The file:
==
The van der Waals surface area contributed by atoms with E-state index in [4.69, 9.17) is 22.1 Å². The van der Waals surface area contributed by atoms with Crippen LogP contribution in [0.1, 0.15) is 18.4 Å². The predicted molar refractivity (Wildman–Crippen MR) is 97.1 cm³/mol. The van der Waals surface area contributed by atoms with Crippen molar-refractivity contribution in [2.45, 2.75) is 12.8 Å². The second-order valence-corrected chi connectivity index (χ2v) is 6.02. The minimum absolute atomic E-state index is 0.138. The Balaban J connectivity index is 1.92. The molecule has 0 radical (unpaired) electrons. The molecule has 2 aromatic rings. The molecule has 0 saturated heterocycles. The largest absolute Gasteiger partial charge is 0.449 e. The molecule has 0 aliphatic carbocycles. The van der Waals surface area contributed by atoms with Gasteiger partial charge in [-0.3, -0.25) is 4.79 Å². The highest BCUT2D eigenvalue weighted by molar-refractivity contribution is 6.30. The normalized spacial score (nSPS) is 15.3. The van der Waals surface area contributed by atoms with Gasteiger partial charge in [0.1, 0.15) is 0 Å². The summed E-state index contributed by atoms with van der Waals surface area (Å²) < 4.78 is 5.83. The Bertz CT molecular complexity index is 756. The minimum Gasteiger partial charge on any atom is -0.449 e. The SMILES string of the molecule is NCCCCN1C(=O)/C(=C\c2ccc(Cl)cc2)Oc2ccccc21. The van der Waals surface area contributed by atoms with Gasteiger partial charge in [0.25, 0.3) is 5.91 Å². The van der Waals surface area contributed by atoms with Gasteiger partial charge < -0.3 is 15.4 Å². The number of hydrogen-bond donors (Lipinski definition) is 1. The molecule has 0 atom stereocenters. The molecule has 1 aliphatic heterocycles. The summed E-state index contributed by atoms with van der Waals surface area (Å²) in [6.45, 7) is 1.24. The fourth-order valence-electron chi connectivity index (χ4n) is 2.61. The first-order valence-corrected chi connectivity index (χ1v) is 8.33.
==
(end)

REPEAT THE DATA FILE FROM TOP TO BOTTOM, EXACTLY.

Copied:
The van der Waals surface area contributed by atoms with E-state index in [4.69, 9.17) is 22.1 Å². The van der Waals surface area contributed by atoms with Crippen LogP contribution in [0.1, 0.15) is 18.4 Å². The predicted molar refractivity (Wildman–Crippen MR) is 97.1 cm³/mol. The van der Waals surface area contributed by atoms with Crippen molar-refractivity contribution in [2.45, 2.75) is 12.8 Å². The second-order valence-corrected chi connectivity index (χ2v) is 6.02. The minimum absolute atomic E-state index is 0.138. The Balaban J connectivity index is 1.92. The molecule has 0 radical (unpaired) electrons. The molecule has 2 aromatic rings. The molecule has 0 saturated heterocycles. The largest absolute Gasteiger partial charge is 0.449 e. The molecule has 0 aliphatic carbocycles. The van der Waals surface area contributed by atoms with Gasteiger partial charge in [-0.3, -0.25) is 4.79 Å². The highest BCUT2D eigenvalue weighted by molar-refractivity contribution is 6.30. The normalized spacial score (nSPS) is 15.3. The van der Waals surface area contributed by atoms with Gasteiger partial charge in [0.1, 0.15) is 0 Å². The summed E-state index contributed by atoms with van der Waals surface area (Å²) < 4.78 is 5.83. The Bertz CT molecular complexity index is 756. The minimum Gasteiger partial charge on any atom is -0.449 e. The SMILES string of the molecule is NCCCCN1C(=O)/C(=C\c2ccc(Cl)cc2)Oc2ccccc21. The van der Waals surface area contributed by atoms with Gasteiger partial charge in [0.25, 0.3) is 5.91 Å². The van der Waals surface area contributed by atoms with Gasteiger partial charge < -0.3 is 15.4 Å². The number of hydrogen-bond donors (Lipinski definition) is 1. The molecule has 0 atom stereocenters. The molecule has 1 aliphatic heterocycles. The summed E-state index contributed by atoms with van der Waals surface area (Å²) in [6.45, 7) is 1.24. The fourth-order valence-electron chi connectivity index (χ4n) is 2.61. The first-order valence-corrected chi connectivity index (χ1v) is 8.33.